Defence minister Emmerson Mnangagwa was confronted in Parliament Wednesday with allegations that Zimbabwe National Army (ZNA) members were part of the mercenaries hired to suppress the popular revolt in strife-torn Libya and to protect leader Muammar Gaddafi.
MDC-T Chief Whip Innocent Gonese quizzed Mnangagwa on the veracity of reports emanating from the North African country that Zimbabwean soldiers were shooting down unarmed Libyan civilians protesting against Gaddafi’s 42-year rule.
“Mr Speaker, I would like to know from the Minister of Defence, Emmerson Mnangagwa, whether there is any truth in the recent press reports that many mercenaries assisting Libyan leader Muammar Gaddafi are personnel from the ZNA,” said Gonese. “What is the government policy regarding the use of force by armed forces against civilians?”
Speaker of Parliament Lovemore Moyo ruled Gonese’s question was not a policy issue.
“Honourable Gonese, that is not a policy question.
However, if the Minister of Defence feels he needs to shed light on the issue, we will give him the opportunity to respond to it,” the Speaker said.
Parliament Standing Rules and Orders stipulate MPs should ask ministers policy questions only during Wednesday’s question and answer sessions.
Mnangagwa did not hesitate to respond but his answer did not specifically relate to Gonese’s question on whether the ZNA was actually participating as mercenaries in Libya.
“That there are mercenaries who are African and are in Libya – I have no mandate in my duty as Minister of Defence to investigate activities happening in another African country.
“It is possible for the honourable member to direct his question to the Foreign Affairs ministry, who might also enquire through foreign relations if there are any African countries participating there,” said Mnangagwa.
Mnangagwa said there was no provision in the country’s laws to participate in events outside the country.
“Whether the government of Zimbabwe has any policy where members of the Zimbabwe National Army are allowed to participate in cases or in events outside the country, I would like to advise honourable members that we do not have that provision in the Defence Act,” said Mnangagwa.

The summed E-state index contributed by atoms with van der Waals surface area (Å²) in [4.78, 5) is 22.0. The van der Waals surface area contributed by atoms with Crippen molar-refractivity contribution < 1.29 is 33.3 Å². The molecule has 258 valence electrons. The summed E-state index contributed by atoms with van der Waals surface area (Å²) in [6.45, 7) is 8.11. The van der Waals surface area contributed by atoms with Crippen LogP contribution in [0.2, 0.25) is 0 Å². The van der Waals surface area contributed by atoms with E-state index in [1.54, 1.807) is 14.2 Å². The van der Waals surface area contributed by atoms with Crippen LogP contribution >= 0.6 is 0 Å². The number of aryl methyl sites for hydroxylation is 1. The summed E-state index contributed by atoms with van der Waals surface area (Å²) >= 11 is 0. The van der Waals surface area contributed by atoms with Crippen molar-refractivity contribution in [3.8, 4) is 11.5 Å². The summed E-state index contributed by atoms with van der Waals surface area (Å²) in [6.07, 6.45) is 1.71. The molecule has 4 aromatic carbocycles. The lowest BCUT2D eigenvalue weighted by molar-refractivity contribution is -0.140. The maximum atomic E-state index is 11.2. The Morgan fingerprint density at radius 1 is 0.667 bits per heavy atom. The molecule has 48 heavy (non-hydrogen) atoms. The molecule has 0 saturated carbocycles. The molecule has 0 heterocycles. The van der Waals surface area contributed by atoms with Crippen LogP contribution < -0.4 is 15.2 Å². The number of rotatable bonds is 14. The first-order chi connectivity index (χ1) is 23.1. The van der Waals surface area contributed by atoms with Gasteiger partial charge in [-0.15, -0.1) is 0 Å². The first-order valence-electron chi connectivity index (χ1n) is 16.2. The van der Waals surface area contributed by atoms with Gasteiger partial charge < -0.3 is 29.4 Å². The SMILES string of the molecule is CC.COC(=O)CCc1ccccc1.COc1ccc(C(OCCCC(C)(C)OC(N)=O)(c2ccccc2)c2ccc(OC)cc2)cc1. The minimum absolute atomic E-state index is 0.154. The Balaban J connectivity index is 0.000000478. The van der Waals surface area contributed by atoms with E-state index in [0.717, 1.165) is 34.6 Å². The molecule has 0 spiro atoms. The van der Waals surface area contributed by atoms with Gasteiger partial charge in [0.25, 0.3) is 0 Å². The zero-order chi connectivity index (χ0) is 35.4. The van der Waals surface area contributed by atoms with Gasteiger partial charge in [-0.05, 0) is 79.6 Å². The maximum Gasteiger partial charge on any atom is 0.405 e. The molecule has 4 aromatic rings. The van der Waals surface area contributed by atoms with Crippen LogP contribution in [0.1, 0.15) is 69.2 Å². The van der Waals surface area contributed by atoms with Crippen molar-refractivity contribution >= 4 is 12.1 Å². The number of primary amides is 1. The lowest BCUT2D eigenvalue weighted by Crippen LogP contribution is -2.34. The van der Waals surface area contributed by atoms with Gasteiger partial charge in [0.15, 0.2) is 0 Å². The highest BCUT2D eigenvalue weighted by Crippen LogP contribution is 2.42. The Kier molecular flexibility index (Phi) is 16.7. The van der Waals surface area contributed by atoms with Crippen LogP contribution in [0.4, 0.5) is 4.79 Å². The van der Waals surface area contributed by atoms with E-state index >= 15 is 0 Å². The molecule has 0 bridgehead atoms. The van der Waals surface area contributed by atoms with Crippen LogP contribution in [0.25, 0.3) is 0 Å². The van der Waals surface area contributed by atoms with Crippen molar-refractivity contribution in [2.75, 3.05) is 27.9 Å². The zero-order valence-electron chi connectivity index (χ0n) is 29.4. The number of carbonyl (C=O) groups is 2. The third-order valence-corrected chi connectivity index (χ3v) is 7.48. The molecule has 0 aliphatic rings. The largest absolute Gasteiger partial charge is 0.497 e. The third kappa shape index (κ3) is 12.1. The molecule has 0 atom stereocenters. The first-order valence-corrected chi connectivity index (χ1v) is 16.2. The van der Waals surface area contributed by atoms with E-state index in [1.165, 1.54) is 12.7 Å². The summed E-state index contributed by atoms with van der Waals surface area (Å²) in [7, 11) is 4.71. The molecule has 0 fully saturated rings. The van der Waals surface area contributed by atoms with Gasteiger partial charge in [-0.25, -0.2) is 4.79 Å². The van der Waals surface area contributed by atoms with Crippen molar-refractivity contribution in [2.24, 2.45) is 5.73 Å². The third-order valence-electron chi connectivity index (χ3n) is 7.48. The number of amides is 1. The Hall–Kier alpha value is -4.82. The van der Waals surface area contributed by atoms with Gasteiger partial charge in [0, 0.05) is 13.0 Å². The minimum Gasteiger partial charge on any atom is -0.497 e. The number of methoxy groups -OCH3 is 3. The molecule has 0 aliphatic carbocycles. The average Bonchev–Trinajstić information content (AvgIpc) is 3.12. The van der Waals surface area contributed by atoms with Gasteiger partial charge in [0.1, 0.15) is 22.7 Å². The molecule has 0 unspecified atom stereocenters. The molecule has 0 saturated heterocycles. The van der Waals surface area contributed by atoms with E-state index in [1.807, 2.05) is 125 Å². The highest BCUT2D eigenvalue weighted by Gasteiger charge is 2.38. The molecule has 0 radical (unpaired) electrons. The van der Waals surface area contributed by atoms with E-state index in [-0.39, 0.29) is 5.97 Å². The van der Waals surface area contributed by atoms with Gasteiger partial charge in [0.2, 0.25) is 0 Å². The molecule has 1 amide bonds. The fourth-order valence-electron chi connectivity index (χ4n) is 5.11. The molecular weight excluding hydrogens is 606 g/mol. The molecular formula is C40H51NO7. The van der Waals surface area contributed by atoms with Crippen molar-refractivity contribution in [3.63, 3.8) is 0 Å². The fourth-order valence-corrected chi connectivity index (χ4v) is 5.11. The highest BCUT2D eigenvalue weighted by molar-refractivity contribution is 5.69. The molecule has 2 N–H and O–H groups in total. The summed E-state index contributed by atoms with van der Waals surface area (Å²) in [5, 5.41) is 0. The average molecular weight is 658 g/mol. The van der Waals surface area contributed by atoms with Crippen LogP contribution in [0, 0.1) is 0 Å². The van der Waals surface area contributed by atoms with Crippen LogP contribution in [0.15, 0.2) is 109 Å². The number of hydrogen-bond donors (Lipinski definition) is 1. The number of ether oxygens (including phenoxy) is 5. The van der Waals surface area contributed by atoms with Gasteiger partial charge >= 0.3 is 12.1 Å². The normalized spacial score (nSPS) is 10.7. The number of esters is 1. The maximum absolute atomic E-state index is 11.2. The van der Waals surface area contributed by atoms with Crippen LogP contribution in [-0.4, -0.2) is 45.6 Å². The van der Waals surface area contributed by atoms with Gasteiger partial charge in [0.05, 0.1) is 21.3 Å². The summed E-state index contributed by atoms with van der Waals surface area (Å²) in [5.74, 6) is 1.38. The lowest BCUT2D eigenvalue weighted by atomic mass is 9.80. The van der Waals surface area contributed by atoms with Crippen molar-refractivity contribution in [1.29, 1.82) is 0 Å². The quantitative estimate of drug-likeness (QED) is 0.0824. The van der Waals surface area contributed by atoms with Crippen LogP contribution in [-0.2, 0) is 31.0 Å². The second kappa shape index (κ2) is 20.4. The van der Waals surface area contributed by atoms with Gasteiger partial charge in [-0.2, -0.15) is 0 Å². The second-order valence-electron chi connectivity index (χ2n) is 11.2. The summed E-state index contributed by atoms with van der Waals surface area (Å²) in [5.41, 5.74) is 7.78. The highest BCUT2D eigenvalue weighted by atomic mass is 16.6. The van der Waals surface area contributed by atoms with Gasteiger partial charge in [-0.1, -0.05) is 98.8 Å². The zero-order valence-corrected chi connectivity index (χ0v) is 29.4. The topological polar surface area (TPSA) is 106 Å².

However, in 1997 Zimbabwe sent thousands of combat troops backed by jet fighters and heavy artillery to the Democratic Republic of Congo (DRC) to prop up the late Laurent Kabila against rebels backed by Rwanda and Uganda.
The Zimbabwe military managed to halt the rebels’ advancement to Kinshasa, the DRC capital.
The protracted war, which sucked in several countries including Namibia, Angola and Chad, ended in 2002 after peace talks.
Mnangagwa said any person who became a member of the Zimbabwe Defence Forces – even after retirement — should maintain loyalty to the country.
“I have some MPs from the other side of the House who are still loyal to me. They are still loyal to the Zimbabwe Defence Forces and not alien foreign forces.
“I am delighted you have created an opportunity for me to educate many more than yourself,” Mnangagwa said.
Gaddafi has been resisting pressure to step down from civilians in Libya, resulting in civil unrest and warnings from him that “his enemies” would be executed.
On Tuesday he said he would choose to “die a martyr” than to bow down to pressure that he should leave office, and to date human rights groups have revealed up to 1 000 people have been killed in the violence so far.